Went to sign up for this tonight (Good enough for Torq = Good enough for me) and got a screen that told me they don’t like Canadians.
Any un-Americans signed up through a VPN? Were you able to access the service without one afterwards?
I totally agree with you. I can’t justify the price of Tidal and Spotify is just so easy for the use I give it. I have the family plan which gives me an account for each of us plus one that we use as a general BGM for the house.
When I am actually focused on listening to music I use FLAC but for the rest of the time, when listening is a secondary activity, Spotify just works great and is so easy to move from work PC to my phone to my car to my home without breaking stride.
I had Spotify, but then used soundiiz to move my library to Tidal. Really enjoying Tidal.
I think spotify’s radio stations are a little better, but the My Mixes from Tidal are more approachable way to experience new music. Throwing new tracks in with the stuff you already like is a really good way to ease someone into new music. It’s less jarring.
Glad you’ve found something that you like. In the end it’s all down to user preference. I have just gotten used to Spotify though if I could afford to, I would have both.
This has been a very interesting thread to read. I have a vinyl collection that I have been adding to for the last 40 years. My wife and I dedicate our Sundays to vinyl only. I also have an extensive CD collection that I have been adding to since the first CD was released and managed over the last 5 years to rip it all to a hard disk on a NAS.
While I enjoy reading the liner notes included in the CD jacket while listening, I just did not have any more space to grow the collection and like @TORQ those CDs are all now in storage and will remain there. I use dBpoweramp to rip for the same reasons provided by @TORQ and JRiver on a Windows laptop as my music player/streamer because of its affordability (especially compared to Roon) and versatility, although it does not have the most user friendly UI. My wife sometimes finds it quite frustrating. Unlike Roon, there is no integration of TIDAL, Spotify or Deezer but there is a virtual audio driver (WDM) that can be used to reroute all Windows sound through JRiver so you can use the TIDAL desktop app and choose to output to JRiver or you can open TIDAL, Spotify, YouTube, etc. in a web browser or launch a video game and audio will be routed through JRIver and consequently through the WASAPI driver (if chosen) to your DAC. As such, this also allows you to use JRiver’s DSP functions.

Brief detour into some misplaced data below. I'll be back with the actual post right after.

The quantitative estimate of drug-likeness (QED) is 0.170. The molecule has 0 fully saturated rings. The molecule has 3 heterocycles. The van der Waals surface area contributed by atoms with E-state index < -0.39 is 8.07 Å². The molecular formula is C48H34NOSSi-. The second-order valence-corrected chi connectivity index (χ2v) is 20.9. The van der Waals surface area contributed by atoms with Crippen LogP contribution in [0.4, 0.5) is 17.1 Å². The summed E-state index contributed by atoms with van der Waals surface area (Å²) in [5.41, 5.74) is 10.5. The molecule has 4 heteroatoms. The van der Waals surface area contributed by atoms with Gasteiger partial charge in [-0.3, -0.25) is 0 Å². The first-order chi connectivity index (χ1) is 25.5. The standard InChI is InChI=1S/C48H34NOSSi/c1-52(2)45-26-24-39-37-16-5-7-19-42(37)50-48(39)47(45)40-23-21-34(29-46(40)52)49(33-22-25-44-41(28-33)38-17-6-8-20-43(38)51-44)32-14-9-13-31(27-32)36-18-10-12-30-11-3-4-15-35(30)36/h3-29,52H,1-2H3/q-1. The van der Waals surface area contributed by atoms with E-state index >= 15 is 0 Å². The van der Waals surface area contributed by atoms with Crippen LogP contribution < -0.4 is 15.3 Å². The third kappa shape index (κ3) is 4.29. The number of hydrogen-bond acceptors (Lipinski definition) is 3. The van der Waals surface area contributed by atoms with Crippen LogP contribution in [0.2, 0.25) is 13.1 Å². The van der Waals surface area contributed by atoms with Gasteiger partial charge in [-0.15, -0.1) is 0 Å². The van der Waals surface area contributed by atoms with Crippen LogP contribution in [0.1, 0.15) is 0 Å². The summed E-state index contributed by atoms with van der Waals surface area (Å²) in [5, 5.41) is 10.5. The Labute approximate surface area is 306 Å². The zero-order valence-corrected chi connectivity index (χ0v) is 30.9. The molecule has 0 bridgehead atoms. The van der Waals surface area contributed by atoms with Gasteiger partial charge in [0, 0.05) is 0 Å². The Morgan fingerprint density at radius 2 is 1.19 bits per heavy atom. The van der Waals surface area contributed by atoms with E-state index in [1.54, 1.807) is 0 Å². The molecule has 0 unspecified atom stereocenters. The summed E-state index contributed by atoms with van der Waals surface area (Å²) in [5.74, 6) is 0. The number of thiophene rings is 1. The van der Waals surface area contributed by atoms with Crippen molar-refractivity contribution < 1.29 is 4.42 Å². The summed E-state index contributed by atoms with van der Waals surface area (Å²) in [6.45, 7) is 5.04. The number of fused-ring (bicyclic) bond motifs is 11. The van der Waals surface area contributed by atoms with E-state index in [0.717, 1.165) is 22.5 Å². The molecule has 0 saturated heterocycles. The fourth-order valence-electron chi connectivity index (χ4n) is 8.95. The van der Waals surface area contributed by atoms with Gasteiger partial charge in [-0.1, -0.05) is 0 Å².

While many people I know amassed a large digital collection of MP3s while Napster was up and running, I have always purchased my music, primarily because I felt that musicians did not need to be exploited more then they already were by the industry but also because of just how bad those early MP3s sounded. All of my digital music is either ripped or downloaded as lossless, in either a FLAC or WAV format.
When I was purchasing physical copies of music I really enjoyed the experience of talking about music to the lads at the local record shop and being turned on to new music by their recommendations, something now done by algorithms and shared set lists. At the larger discount/supermarket stores such as HMV, Virgin and even Sam the Record Man (only in Canada) some had listening stations where you could listen before buying but many didn’t and I hated buying music blindly, especially when my disposable income was limited. But Napster was around the corner and about to take us down a road where music is not purchased but either leased or used as a vehicle to sell us adds.